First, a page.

How to make lined curtains by following this easy step by step curtain making guide. This is one of those really easy sewing projects that seems far more complicated than it really is.
Maybe the fear of this has put you off trying to make your own curtains in the past?
...well fear no more!
This curtain is finished of with a gathered pencil pleat curtain header tape. This is a really great window treatment style to start with. You can then move on to make curtains with other designer window treatments headings after you have had chance to make your own curtains a couple of times with the easy guides on this site.
Such as pinch pleat curtains, goblet pleat curtains, tab top curtains and grommet drapes to name just a few curtain styles. So just follow the written curtain making guide just below.
This will make it so much easier to get accurate sizes, especially if you decide on long curtains that need to be just clear of the floor.
Take a look at the how to measure for drapes page here.
Then take your finished curtain length and add 7 inches for hemming allowance. Now cut your curtain fabric at this length, making sure you cut your fabric square across.
Now we need the lining fabric to be 3 inches narrower at 51 inches wide. So almost certainly you will need to trim a couple of inches of one side of both your curtain lining panels.
Now we are ready to sew the lining in to the curtain. Start from the bottom hems. The curtain hem should be set about 1 inch higher than the fabric panel hem. once in position and you have pinned the edges of both fabrics together. Then start to sew the lining to the curtain panel. Your sew line should be 1/2 inch from the edges of both fabrics.
When you come to lining up the edges of the fabric ready to pin in place on the other side of the curtain panel. You will need to pull the lining fabric over an in or two as the lining is now narrower than the curtain fabric panel.
Make sure you pin in the hems on the second side at the same 1 inch difference in height as you did for the other side.
Also you need to make sure that the edges of the lined curtain panel are showing an even amount of the curtain fabric down the sides on both sides of the curtain lining fabric. This happens because the lining is narrower than the curtain panel width it is sewn to.
Next we need to tuck the corners of the curtain panel in at an angle that are sticking out where the two fabrics meet. This is called mitering the corners of your curtain. These are then sewn down by hand with a sewing needle. It only needs a few stitches to hold it in place.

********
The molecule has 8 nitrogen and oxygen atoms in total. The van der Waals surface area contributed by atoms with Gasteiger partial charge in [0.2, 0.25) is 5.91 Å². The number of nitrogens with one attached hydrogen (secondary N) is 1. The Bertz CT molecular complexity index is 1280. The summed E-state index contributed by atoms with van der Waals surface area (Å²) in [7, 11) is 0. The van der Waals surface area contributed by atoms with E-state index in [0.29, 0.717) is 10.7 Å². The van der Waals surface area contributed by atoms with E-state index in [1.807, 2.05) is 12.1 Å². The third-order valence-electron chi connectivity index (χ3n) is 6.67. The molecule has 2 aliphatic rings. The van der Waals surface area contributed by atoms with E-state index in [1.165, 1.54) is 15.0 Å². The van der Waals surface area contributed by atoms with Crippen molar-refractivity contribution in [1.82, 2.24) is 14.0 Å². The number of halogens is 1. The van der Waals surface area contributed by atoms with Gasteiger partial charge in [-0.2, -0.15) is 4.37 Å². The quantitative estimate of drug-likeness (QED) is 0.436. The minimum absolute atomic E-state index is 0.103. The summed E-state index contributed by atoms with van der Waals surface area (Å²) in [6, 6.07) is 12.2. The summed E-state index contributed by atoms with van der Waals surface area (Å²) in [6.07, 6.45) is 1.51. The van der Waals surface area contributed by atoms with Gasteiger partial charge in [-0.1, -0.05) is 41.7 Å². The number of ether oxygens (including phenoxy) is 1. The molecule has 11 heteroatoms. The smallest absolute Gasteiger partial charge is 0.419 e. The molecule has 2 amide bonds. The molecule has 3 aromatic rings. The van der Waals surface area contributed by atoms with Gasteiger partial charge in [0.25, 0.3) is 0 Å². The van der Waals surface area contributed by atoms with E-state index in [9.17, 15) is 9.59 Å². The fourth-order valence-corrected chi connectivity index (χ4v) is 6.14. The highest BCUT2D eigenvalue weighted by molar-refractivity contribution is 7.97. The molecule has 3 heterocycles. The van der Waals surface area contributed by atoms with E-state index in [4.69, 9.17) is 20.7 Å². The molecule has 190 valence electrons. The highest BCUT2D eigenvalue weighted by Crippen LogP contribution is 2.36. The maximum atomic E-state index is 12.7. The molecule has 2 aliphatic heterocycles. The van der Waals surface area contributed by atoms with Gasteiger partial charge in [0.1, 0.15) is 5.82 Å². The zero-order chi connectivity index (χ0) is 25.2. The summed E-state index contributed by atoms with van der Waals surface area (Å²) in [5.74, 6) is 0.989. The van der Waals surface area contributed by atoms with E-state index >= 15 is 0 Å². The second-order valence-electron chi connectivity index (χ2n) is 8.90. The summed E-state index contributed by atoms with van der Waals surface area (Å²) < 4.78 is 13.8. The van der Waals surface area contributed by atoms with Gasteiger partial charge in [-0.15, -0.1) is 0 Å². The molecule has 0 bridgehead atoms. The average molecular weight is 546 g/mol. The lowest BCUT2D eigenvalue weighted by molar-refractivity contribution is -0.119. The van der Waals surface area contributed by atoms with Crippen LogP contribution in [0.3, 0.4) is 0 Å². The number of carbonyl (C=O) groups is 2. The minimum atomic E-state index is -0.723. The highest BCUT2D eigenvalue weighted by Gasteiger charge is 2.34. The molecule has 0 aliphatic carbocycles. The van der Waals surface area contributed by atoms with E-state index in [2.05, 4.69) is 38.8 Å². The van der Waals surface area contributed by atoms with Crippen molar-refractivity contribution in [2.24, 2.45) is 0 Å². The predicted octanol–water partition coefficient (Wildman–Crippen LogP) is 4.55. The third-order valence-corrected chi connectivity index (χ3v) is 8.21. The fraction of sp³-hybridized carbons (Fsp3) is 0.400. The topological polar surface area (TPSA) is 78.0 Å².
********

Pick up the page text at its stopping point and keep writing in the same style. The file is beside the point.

Now we need the to cut the curtain tape 2 inches wider than our curtain panel width. this will give us an inch to tuck under on each end. Pin the header tape on to the top of the curtain panel set down about a quarter of an inch. This header tape covers where the top of the curtain is turned over.
Now you need to sew 2 lines across the curtain just on the edges of the tape. Sew both lines in the same direction to avoid the tape twisting while sewing. Then sew across the ends of the curtain tape at both ends. This helps when gathering the curtain header tape.
Now we pull out the three cords at the other end of the curtain tape and start to pull the cords while holding the curtain tape. This will cause the tape the pleat and the curtain to gather.
We continue to gather the pencil pleat header tape until the gathered curtain is just over half the width of the curtain rod it is to hang from. Then we wrap the surplus cords around the fingers of one hand and tie off in a bundle.
Repeat this for your other curtain panel, only pull the cords out from the opposite side of the header tape. The bundled cords should hang to the outside edges of your window treatment.
Next we insert curtain hooks in to the small pockets on the back of the curtain tape. These are spaced every 6 to 8 pockets between hooks, one for every curtain ring.
Sometimes it helps to tie bands around the newly hung curtains to help train them in to their pleats. A few days like this works wonders in most cases. There are plenty more simple window treatments you try your hand at on this site now you know how to make drapes for yourself.
If you found this curtain making guide useful. Then please pass it along to your friends and family on social forums and blogs. Even better if you really liked it then link back to this article. So others can find out how to make swag curtains for themselves.I also recommend that after reading this how to make lined curtains article, that you also take a look at the how to hang curtains page here.